Type 2 diabetes: The sign in your hearing that could signal you have condition

Type 2 diabetes: The sign in your hearing that could signal you have condition

Type 2 diabetes is another way of saying your body is not functioning properly and something has to change. To put it more precisely, it signals that your pancreas is not producing enough insulin or your body has become resistant to the hormone. Insulin is a chemical that regulates blood sugar, the main sugar found in your blood.


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Without this moderating effect, blood sugar levels continue to rise.

Rising blood sugar levels can seriously damage parts of your body, including your feet and your eyes.

When this destructive process happens, you may experience a range of unsettling symptoms.

One sign is associated with your hearing.

Evidence has shown that hearing loss may signal type 2 diabetes.

In fact, a study by the U.S. National Institutes of Health (NIH) published in the Annals of Internal Medicine, found a strong and consistent link between impaired hearing and diabetes.

After analysing the results of hearing tests given to a nationally representative sample of working-age adults in American, the investigators found participants with diabetes or pre-diabetes were more likely to have at least mild hearing loss in their ability to hear low-to-mid and high-frequency tones compared to people without diabetes.

Furthermore, researchers from the Tsukuba University Hospital Mito Medical Center in Ibaraki, Japa, found that hearing loss is more than twice as common in people with diabetes than in non-diabetics.

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The team studied the results of 13 studies involving nearly 8,800 people with hearing impairment and 23,839 people without impaired hearing.

Of those with hearing problems, they found more than 1,000 had diabetes, compared to just under 2,500 of those with normal hearing, indicating that diabetic patients are 2.3 times more likely to suffer from mild hearing loss.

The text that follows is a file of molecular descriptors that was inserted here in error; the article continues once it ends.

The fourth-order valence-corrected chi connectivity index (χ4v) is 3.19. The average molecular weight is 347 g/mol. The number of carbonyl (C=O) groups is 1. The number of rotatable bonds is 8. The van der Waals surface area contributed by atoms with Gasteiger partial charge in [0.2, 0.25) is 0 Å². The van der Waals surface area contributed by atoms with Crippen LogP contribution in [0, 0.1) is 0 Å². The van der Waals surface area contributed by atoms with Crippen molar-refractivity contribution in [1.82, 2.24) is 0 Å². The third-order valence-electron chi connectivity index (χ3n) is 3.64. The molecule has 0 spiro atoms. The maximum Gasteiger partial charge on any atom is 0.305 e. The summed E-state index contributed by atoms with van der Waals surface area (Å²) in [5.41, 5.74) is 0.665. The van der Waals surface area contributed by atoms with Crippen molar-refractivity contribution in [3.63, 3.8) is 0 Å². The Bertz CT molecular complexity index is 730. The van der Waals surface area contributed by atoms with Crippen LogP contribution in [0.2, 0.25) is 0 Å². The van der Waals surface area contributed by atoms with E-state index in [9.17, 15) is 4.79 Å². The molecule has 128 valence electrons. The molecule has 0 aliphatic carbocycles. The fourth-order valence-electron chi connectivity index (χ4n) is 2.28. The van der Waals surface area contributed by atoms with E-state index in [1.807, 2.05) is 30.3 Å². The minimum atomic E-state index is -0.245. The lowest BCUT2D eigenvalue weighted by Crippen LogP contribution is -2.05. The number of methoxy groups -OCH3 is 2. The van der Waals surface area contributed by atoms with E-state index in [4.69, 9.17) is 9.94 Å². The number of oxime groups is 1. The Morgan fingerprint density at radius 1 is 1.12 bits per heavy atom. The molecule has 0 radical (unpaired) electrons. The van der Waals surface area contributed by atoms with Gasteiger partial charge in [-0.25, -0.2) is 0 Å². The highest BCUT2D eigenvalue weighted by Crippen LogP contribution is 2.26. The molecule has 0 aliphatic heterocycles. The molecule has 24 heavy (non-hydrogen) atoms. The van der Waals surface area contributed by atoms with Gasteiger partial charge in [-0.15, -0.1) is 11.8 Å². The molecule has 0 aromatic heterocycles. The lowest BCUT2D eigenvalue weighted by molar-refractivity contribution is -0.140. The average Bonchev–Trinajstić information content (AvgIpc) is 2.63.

What is behind the link?

According to Diabetes.co.uk, it is unknown exactly why hearing loss is more common among people with diabetes, although autopsy studies of diabetes patients suggest this association is caused by neuropathy (nerve damage), which is a common complication of both type 1 and type 2 diabetes.

“Researchers believe prolonged high blood glucose levels may lead to hearing loss by affecting the supply of blood or oxygen to the tiny nerves and blood vessels of the inner ear,” explains the health body.


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It adds: “Over time, the nerves and blood vessels become damaged, affecting the person’s ability to hear.”

How to address it

If your hearing loss is the result of diabetes and high blood sugar levels, treatment will in part focus on lowering your blood sugar levels.

There are two key components to stabilising blood sugar levels.

Eating a healthy, balanced diet that avoids food and drink that sends your blood sugar levels soaring is integral.

Following the general principles of a healthy diet, such as plenty of fruit and veg and cutting back on sugary culprits should suffice.

One key caveat is to cut down on carbohydrates.

Carbohydrate is broken down into blood sugar relatively quickly and therefore has a more pronounced effect on blood sugar levels than either fat or protein.

The other key component is to regularly engage in moderate-intensity exercise.

The NHS says to aim for at least 2.5 hours of moderate-intensity exercise a week.

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